Further evidence that mindfulness meditation might bolster creativity

April 25, 2012
By

(This article was first published on R Psychologist, and kindly contributed to R-bloggers)

Introduction

I recently wrote an article about if mindfulness could aid in insight
problem solving
. The problem with the study, I referenced to in my
article, was that it did not strictly investigate the mechanism behind
mindfulness’ effect, or the impact of different techniques. However,
last week a new study by a group of Dutch scientist got published
that looked at if focused awareness (FA) andopen monitoring (OM) had
different effects on convergent and divergent thinking. Convergent
thinking means simply that your thinking “converges” toward the right
answer. Generally meaning that you give a correct answer, i.e. the type
of accurate and logical thinking required on many intelligence tests,
were not a whole lot of creativity is required. Divergent thinking, on
the other hand, is about “diverging” your thinking and generating many
new ideas and explore different solutions, sort if like a brainstorming
session.

The experiments

The Dutch researchers reasoned that since open awareness relies less on
top-down control than focused awareness, it should be beneficial in
tasks requiring divergent thinking. To test this theory they recruited
nineteen meditation practitioners with an average meditation experience
of 2.2 years (in both FA and OM). In order to test convergent thinking
the study subjects were presented with three unrelated words and asked
to find a common associate (Remote Association Task [RAT]). Divergent
thinking were measured by the Alternate Uses Task (AUT), which
consists of finding as many different uses of six common household items
as you can. The subjects’ answers were then rated by their originality,
fluency, flexibility and elaboration by independent blinded assessors.
In total, the subjects participated in tree 45 minutes sessions
separated by 10 days. Each session consisted of either 35 minutes of FA,
OM or a guided visualization exercise used as a baseline measure.

Results

As the researchers expected, after the OM session the scores for
divergent thinking were significantly higher than after the FA and
baseline sessions. They write that

“OM meditation was assumed to induce
a relatively ‘distributed’ cognitive-control state that is characterized
by weak top-down biasing of information processing and weak local
competition among alternative thoughts, while FA meditation was assumed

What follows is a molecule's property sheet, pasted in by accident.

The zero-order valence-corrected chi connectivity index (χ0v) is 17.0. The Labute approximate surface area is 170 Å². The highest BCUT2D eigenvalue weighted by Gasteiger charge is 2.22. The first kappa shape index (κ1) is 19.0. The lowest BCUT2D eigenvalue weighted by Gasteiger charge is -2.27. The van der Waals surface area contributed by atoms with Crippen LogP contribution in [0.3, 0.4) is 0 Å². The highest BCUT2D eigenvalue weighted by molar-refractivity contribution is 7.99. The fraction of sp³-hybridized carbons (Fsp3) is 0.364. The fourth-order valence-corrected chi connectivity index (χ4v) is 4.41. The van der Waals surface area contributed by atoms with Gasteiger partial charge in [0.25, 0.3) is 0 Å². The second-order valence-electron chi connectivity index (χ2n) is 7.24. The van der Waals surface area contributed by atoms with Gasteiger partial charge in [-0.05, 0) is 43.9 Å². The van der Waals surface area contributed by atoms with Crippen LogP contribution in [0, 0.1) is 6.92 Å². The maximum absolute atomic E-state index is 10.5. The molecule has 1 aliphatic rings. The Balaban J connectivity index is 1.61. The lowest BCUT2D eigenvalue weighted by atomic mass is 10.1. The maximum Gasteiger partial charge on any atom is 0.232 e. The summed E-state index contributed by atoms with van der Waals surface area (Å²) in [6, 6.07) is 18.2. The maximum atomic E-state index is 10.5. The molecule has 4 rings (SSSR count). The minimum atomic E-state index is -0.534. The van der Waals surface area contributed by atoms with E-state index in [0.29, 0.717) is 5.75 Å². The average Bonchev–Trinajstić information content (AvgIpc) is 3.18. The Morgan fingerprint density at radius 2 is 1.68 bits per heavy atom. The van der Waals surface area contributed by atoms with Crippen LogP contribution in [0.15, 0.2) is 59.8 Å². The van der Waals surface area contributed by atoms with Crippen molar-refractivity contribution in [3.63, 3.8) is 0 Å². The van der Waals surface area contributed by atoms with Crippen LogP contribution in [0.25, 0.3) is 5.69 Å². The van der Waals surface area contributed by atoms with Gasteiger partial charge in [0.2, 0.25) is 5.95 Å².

to induce a relatively focused cognitive-control state characterized by
strong top-down control and strong local competition. If so, OM
meditation practice would be expected to facilitate divergent thinking,
as assessed by the AUT, but not convergent thinking. And this is exactly
what the data show”.

Quality of the evidence

This study utilized a within-subject design, where the same individuals
were tested under the different conditions, and in principle each
individual served as its own control. The researchers controlled for the
major confounder in this type of design; sequence effects, both by
counterbalancing and by statistical analyses, and none were found. They
also utilized blinded assessors, which is a good thing. However, the
participants were self-selected so it’s hard to say how that biased the
experiment. Performing the experiment with mediation-naive subjects
would’ve been a better choice. Now it’s impossible to rule out that
subjects performed better after OM simply due to having practiced it
more, or that OM primed them for divergent thinking by some other
confounding variable, and that the effect is not a testament to the
efficacy of meditation. Though, it is interesting that a difference were
found between OM and FA.

ResearchBlogging.org

Colzato
LS, Ozturk A, & Hommel B (2012). Meditate to create: the impact of
focused-attention and open-monitoring training on convergent and
divergent thinking. Frontiers in
psychology, 3
PMID: 22529832

To leave a comment for the author, please follow the link and comment on their blog: R Psychologist.

R-bloggers.com offers daily e-mail updates about R news and tutorials on topics such as: Data science, Big Data, R jobs, visualization (ggplot2, Boxplots, maps, animation), programming (RStudio, Sweave, LaTeX, SQL, Eclipse, git, hadoop, Web Scraping) statistics (regression, PCA, time series, trading) and more...



If you got this far, why not subscribe for updates from the site? Choose your flavor: e-mail, twitter, RSS, or facebook...

Comments are closed.

Sponsors

Never miss an update!
Subscribe to R-bloggers to receive
e-mails with the latest R posts.
(You will not see this message again.)

Click here to close (This popup will not appear again)